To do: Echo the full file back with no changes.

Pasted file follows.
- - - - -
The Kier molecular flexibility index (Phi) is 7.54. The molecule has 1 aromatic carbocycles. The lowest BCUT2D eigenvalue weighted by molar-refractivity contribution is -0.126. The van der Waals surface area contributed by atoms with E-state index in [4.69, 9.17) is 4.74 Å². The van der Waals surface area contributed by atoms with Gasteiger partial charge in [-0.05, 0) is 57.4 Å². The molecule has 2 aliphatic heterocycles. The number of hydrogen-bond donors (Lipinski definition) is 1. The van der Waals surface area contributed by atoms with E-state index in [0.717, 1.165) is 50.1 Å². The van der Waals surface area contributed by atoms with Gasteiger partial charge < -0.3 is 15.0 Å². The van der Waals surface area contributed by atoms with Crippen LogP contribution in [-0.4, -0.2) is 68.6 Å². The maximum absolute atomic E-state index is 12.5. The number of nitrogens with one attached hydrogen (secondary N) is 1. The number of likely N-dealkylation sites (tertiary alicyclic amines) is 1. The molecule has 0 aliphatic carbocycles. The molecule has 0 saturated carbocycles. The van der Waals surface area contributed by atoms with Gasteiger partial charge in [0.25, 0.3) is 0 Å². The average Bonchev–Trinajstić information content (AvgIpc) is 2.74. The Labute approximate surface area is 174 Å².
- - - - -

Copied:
The Kier molecular flexibility index (Phi) is 7.54. The molecule has 1 aromatic carbocycles. The lowest BCUT2D eigenvalue weighted by molar-refractivity contribution is -0.126. The van der Waals surface area contributed by atoms with E-state index in [4.69, 9.17) is 4.74 Å². The van der Waals surface area contributed by atoms with Gasteiger partial charge in [-0.05, 0) is 57.4 Å². The molecule has 2 aliphatic heterocycles. The number of hydrogen-bond donors (Lipinski definition) is 1. The van der Waals surface area contributed by atoms with E-state index in [0.717, 1.165) is 50.1 Å². The van der Waals surface area contributed by atoms with Gasteiger partial charge < -0.3 is 15.0 Å². The van der Waals surface area contributed by atoms with Crippen LogP contribution in [-0.4, -0.2) is 68.6 Å². The maximum absolute atomic E-state index is 12.5. The number of nitrogens with one attached hydrogen (secondary N) is 1. The number of likely N-dealkylation sites (tertiary alicyclic amines) is 1. The molecule has 0 aliphatic carbocycles. The molecule has 0 saturated carbocycles. The van der Waals surface area contributed by atoms with Gasteiger partial charge in [0.25, 0.3) is 0 Å². The average Bonchev–Trinajstić information content (AvgIpc) is 2.74. The Labute approximate surface area is 174 Å².